Norway Prepares For Maritime Development
While some countries wobble and fumble with no clear policy on maritime development, the people of Norway are looking ahead to tapping and maximizing potentials of their maritime waters/resources.
This is evident from the speech delivered by the Norway’s Prime Minister, Erna Solberg at the Nor-Shipping conference held in Lillestrøm, Norway, thus:
We live in uncertain times, and we are facing multiple challenges – from hunger and poverty to climate change.
I believe that many of the solutions to these challenges can be found in the ocean. From job creation to energy, health and nutrition – the potential of the ocean is tremendous.
At the same time, we will not be able to unleash the potential of the oceans if we fail to keep them clean. Human activities are putting pressure on ecosystems and services that are fundamental to our well-being. Over-fishing, marine pollution and climate change are causing unprecedented changes.
But if we manage to strike the right balance, we can show that there need not be a contradiction between protection and production.
As a coastal state, Norway depends on the income generated by the exploitation of marine resources. Our prosperity depends on the sustainable use of the oceans.
Yesterday, my Government presented its updated ocean strategy, which reaffirms Norway’s priorities in this area. In the time ahead, our ocean policy will focus more strongly on three specific areas:
Skills and digitalization; Value creation along the entire Norwegian coast; and Climate change and green shipping.
The maritime industry is undergoing rapid change. It has every opportunity to be at the forefront of new technology development and to become a key player in reducing emissions. For years, the industry has invested in knowledge and new technology to meet demands from customers and society. New challenges have, in effect, led to competitive advantages, not least for innovative and proactive supplier industries.
We still have great aspirations for our maritime industry. We are determined to continue developing safe, reliable, sustainable and cost-effective services. Reducing carbon emissions in the maritime industry will not only reduce our overall domestic emissions, but also build global competitiveness in this growth segment.
It is with this in view that my Government will soon launch an action plan for green shipping. More than 80 percent of the goods in global trade are transported by sea. Reducing the environmental burden from shipping will therefore also strengthen the role of shipping in trade. Our ambition is to cut greenhouse gas emissions from domestic shipping and fishing by 50 percent by 2030 – compared to 2005 levels.
Our experience is that investments in green shipping pay off. These investments are not just good for the environment, but also for employment and the economy. Norway started early with vessels fuelled by liquefied gas.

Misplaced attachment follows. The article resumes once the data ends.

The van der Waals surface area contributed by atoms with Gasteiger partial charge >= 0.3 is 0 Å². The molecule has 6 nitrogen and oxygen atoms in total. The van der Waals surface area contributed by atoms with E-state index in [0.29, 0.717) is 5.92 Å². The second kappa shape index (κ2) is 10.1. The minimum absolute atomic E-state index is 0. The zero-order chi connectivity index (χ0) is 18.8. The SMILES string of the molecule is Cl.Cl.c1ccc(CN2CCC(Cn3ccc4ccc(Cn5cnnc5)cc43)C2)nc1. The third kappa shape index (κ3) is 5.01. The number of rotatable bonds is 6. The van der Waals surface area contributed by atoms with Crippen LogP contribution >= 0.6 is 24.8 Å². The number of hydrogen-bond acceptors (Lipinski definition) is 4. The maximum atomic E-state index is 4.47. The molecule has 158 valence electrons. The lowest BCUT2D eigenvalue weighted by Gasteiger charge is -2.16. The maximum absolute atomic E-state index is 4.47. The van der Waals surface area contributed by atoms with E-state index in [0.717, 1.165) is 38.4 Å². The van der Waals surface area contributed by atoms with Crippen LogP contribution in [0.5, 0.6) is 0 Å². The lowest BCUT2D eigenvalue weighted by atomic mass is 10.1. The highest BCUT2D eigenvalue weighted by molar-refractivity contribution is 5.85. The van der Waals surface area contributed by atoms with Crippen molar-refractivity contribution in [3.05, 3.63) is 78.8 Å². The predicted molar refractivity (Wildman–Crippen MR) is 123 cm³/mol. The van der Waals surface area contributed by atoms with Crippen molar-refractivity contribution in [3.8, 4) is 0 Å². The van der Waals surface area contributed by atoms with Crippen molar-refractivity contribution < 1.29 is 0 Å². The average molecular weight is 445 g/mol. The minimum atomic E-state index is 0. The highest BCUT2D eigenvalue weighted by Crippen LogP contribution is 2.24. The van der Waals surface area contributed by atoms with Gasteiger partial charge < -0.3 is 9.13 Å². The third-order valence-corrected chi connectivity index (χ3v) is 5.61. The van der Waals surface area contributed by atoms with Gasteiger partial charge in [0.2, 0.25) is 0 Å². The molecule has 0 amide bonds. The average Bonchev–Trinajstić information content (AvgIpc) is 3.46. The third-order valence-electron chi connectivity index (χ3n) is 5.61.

This has sparked technology development, reduced air pollution and created an international market. More than 300 vessels are now in operation – or on order – globally.
Our first electric car ferry – Ampere – was launched in 2014. This technology was developed in response to the commission for an emission-free ferry. By 2022, there will be about 70 battery-powered ferries in Norwegian waters – one third of the world’s total.
But we must remember that we also need to develop third and fourth generation technology, even while the first and second generations are still in their infancy. That is why we will have car ferries with hydrogen-electric propulsion in place as early as 2021.
It is clear that green requirements do not kill jobs – but rather create jobs. That should encourage us all. We will promote the introduction of low- and zero emission solutions in all shipping segments. And we are confident that our pioneering policy will inspire similar development in other countries.
However, national action must be followed up by international action. Here too, there is good news to report. In 2018, the IMO negotiated a historic agreement on reducing emissions. This step was as brave as it was necessary. Norway and the IMO will work together to support developing countries in reducing emissions from ships.
We know that addressing climate change and ensuring a sustainable ocean economy requires action from those in a position to act. That is why I have invited 13 world leaders to join me in the High-level Panel for a Sustainable Ocean Economy. The panel will present a roadmap for a sustainable ocean economy, and will report to the UN Ocean Conference next year.
Meanwhile, Norway will host the Our Ocean conference in Oslo in October this year.
The nexus between climate change and the oceans will be one of the areas in focus. Norway’s experience of combining protection and production – from fishing to shipping – strengthens our belief that sustainable use of the ocean is possible. That the full potential of our oceans can be unleashed.
But for this to happen, we must press on with concrete climate action.
I hope we can all find inspiration in what parts of the maritime industry have achieved so far.